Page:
The second is that universities are paying for research that they themselves produced. Universities fund research with grants and pay the salaries of the researchers behind every paper. Even peer review, which Elsevier cites as a major value it adds by checking the validity of papers and publishing only significant and valuable findings, is performed on a volunteer basis by professors whose salaries are paid by universities.

Elsevier actively responds to each challenge to its legitimacy, refuting point by point and speaking of “work[ing] in partnership with the research community to make real and sustainable contributions to science.” Deutsche Bank, in an investor analyst report, summarizes Elsevier’s arguments:

“In justifying the margins earned, the publishers point to the highly skilled nature of the staff they employ (to pre-vet submitted papers prior to the peer review process), the support they provide to the peer review panels, including modest stipends, the complex typesetting, printing and distribution activities, including Web publishing and hosting. REL [Reed Elsevier] employs around 7,000 people in its Science business as a whole. REL also argues that the high margins reflect economies of scale and the very high levels of efficiency with which they operate.”

How do their arguments stand up?

One means of analysis is to compare the value of for profit journals to non-profits. Within ecology, for example (PDF), the price per page of a for profit journal is nearly three times that of a non-profit. When comparing on the basis of the price per citation (an indicator of a paper’s quality and influence), non-profit papers do more than five times better.

Source: “The Economics of Ecology Journals”

Another is to look at their profit margins. Elsevier’s profit margins of 36 per cent are wellabove the average of 4-5 per cent for the periodical publishing business. Its hard to imagine that no one could do the centuries old business of publishing papers at lower margins. The aforementioned Deutsche Bank report concludes similarly:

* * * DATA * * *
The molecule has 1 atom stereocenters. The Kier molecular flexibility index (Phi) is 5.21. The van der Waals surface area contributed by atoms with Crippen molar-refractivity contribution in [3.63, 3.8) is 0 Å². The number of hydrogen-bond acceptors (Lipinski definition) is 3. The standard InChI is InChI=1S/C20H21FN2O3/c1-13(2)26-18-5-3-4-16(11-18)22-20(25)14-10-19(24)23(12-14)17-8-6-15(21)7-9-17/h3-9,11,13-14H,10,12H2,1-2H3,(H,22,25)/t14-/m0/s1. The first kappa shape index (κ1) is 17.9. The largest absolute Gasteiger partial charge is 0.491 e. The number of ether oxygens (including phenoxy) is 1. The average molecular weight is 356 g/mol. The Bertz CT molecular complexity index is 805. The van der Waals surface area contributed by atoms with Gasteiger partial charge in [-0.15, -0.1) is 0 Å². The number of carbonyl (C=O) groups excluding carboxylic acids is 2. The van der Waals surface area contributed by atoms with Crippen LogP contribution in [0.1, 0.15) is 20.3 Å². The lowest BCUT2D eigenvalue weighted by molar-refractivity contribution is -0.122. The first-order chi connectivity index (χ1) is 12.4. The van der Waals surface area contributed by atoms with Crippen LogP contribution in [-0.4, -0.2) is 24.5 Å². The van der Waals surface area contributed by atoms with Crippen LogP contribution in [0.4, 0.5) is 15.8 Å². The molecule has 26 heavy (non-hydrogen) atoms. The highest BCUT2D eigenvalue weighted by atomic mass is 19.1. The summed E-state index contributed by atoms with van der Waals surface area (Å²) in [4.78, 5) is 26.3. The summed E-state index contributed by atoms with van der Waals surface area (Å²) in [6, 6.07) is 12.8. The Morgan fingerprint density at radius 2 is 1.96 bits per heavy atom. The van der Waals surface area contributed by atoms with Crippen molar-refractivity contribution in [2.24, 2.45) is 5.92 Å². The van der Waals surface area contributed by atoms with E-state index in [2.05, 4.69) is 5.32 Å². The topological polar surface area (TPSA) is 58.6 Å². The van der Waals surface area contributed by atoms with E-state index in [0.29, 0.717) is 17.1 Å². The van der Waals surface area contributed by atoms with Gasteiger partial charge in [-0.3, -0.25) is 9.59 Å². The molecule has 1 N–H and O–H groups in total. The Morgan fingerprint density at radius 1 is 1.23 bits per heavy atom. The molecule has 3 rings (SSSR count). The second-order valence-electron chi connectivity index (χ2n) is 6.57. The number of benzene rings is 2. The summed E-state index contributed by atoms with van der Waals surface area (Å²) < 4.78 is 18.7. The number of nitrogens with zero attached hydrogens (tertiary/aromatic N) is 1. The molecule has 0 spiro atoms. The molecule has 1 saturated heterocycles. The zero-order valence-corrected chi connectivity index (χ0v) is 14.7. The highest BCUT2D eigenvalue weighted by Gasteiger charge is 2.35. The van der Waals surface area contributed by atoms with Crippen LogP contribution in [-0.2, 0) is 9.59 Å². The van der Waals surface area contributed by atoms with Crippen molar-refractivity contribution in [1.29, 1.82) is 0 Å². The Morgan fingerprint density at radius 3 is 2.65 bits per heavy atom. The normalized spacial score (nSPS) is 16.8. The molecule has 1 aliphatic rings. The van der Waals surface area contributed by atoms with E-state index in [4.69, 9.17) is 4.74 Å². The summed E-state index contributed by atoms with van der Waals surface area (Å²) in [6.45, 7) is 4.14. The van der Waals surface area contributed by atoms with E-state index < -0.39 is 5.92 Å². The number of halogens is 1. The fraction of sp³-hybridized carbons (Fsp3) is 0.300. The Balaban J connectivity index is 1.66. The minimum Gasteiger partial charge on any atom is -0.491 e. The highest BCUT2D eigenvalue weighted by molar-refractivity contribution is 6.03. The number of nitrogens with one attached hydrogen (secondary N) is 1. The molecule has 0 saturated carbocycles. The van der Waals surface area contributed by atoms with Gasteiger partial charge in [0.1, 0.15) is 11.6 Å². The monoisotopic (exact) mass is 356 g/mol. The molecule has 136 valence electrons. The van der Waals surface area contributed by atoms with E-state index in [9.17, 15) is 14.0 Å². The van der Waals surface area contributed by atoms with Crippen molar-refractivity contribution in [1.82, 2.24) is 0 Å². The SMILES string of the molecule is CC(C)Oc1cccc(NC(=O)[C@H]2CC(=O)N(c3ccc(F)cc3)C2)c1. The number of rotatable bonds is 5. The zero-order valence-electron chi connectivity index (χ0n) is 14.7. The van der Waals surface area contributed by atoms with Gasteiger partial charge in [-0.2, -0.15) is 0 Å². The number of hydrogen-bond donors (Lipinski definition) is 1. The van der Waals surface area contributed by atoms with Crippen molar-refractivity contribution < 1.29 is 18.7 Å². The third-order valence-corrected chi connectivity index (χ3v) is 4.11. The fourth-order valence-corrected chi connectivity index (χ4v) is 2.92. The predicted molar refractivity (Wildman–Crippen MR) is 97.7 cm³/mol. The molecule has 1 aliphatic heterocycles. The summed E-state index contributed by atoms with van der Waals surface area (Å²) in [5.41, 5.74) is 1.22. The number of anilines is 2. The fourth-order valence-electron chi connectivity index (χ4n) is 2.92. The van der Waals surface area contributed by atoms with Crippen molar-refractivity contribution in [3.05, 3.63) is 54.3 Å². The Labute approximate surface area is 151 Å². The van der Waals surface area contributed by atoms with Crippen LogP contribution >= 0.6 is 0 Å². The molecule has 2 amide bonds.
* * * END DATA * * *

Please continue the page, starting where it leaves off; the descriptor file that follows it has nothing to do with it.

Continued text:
“We believe the [Elsevier] adds relatively little value to the publishing process. We are not attempting to dismiss what 7000 people at [Elsevier] do for a living. We are simply observing that if the process really were as complex, costly and value-added as the publishers protest that it is, 40 per cent margins wouldn’t be available.”

Libraries point to the high cost of journal subscriptions as a problem. It has been reported as far back as 1998 by The Economist. But now even the world’s wealthiest university cannot afford to purchase access to new scientific knowledge - even though universities are responsible for funding and performing that research.

No One to Blame but Ourselves

For critics of private publisher’s monopolisation of the journal industry, there is a simple solution: open access journals. Like traditional journals, they accept submissions, manage a peer review process, and publish. But they charge no subscription fees -- they make all their articles available free, online. To cover costs, they instead charge researchers publication fees around $US2000. (Reviewers not on payroll decide which papers to accept to spare journals the temptation of accepting every paper and raking in the dough.) Unlike traditional journals, which claim exclusive copyright to the paper for publishing it, open access (OA) journals are free of almost all copyright restrictions.

If universities source the funding for research, and its researchers perform both the research and peer review, why don’t they all switch to OA journals? There have been some notable successes in the form of the Public Library of Science’swell-regarded open access journals. However, current scientific culture makes it hard to switch.